The trouble with moss

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Aroc2226

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I have a few plants that are taking off. I would like them to do better but more on that later.

I’m really having trouble with moss though.

I’ve tried three different times and all that happens is the turn brown and die. I did have my first ones come back a bit but ultimately didn’t make it.

Any ideas?
 

Byron

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It would also help to have the data on the light and nutrients, particularly as you indicate the other plants are not doing as well as you'd like. What type of light, what spectrum, and how long is it on each day? Is it on a timer so it is consistent every day? And what if any plant additives (fertilizers) are you using? Do you have floating plants? A photo of the tank so we can see the plant species and numbers would help.
 
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Aroc2226

Aroc2226

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Java and I think the last one was Christmas moss which might have been the same thing
I have a few plants that are taking off. I would like them to do better but more on that later.

I’m really having trouble with moss though.

I’ve tried three different times and all that happens is the turn brown and die. I did have my first ones come back a bit but ultimately didn’t make it.

Any ideas?
I believe the light is a full spectrum light. It isn’t on a timer. I manually turn it on at 7:00 in the morning and turn it off about 8:00 or so in evening.
 

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Aroc2226

Aroc2226

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It would also help to have the data on the light and nutrients, particularly as you indicate the other plants are not doing as well as you'd like. What type of light, what spectrum, and how long is it on each day? Is it on a timer so it is consistent every day? And what if any plant additives (fertilizers) are you using? Do you have floating plants? A photo of the tank so we can see the plant species and numbers would help.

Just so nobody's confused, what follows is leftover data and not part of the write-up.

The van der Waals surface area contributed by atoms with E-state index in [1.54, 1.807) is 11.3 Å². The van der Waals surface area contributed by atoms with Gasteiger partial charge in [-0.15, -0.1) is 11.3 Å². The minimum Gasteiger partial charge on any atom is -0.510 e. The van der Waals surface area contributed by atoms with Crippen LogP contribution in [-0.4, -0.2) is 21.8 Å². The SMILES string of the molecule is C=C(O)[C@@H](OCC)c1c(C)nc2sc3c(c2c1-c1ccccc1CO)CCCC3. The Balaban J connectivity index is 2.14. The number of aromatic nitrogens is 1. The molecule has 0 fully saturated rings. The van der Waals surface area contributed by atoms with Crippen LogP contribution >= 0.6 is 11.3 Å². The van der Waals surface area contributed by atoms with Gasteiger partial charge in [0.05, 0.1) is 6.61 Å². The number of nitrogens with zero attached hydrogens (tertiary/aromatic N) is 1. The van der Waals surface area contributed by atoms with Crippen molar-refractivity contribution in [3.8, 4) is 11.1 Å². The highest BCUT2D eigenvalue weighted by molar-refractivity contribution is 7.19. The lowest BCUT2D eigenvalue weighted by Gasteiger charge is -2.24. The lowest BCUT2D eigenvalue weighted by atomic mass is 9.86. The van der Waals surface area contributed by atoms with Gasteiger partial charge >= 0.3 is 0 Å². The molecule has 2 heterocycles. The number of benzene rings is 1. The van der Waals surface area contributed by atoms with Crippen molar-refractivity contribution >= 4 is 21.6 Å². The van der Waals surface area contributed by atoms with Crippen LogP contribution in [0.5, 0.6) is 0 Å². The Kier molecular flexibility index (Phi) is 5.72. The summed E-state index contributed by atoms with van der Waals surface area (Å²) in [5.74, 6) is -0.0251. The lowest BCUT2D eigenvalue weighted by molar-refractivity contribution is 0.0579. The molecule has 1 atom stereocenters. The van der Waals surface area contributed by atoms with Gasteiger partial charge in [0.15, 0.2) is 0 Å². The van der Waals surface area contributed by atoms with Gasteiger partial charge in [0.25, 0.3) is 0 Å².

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Aroc2226

Aroc2226

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I am planning on a CO2 system as well. Thought that might help
 

Byron

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I am planning on a CO2 system as well. Thought that might help

No it won't help. Light is the most important factor because the intensity drives photosynthesis and plants have differing requirements when it comes to intensity. Balance the existing light with nutrients and the plants will grow well. Carbon is one macro-nutrient, but there is usually sufficient being created naturally. The duration of the light also factors in, assuming intensity is OK and nutrients are sufficient. Thirteen hours is a long photoperiod. I'm seeing some problem algae on the plant leaves in the photos. I would reduce the light to 8 hours, on a timer so it is consistent (this benefits fish as well as plants). You have not mentioed if any fertilizers are used.

Moss is a low light plant. It does better with floating plants to shade it.
 

Akeath

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What is the temperature of your tank? Most types of aquarium moss like things a bit cooler. Once you get to the high 70s and above the moss is likely to die off or not thrive. Moss can also be a bit sensitive to plant dips, if you've done those before adding them to the tank in order to keep snails eggs and diseases from entering the aquarium along with the new plant.
 
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Aroc2226

Aroc2226

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What is the temperature of your tank? Most types of aquarium moss like things a bit cooler. Once you get to the high 70s and above the moss is likely to die off or not thrive. Moss can also be a bit sensitive to plant dips, if you've done those before adding them to the tank in order to keep snails eggs and diseases from entering the aquarium along with the new plant.
I have it at 78 f. I might just go without moss. I don’t like to go much below that temp
 

Byron

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I have it at 78 f. I might just go without moss. I don’t like to go much below that temp

Temperature should of course be what the fish species require because temperature drives the fishes' metabolism. Personally I would not consider 78F too high for moss, I think it is more likely what I pointed out previously.
 

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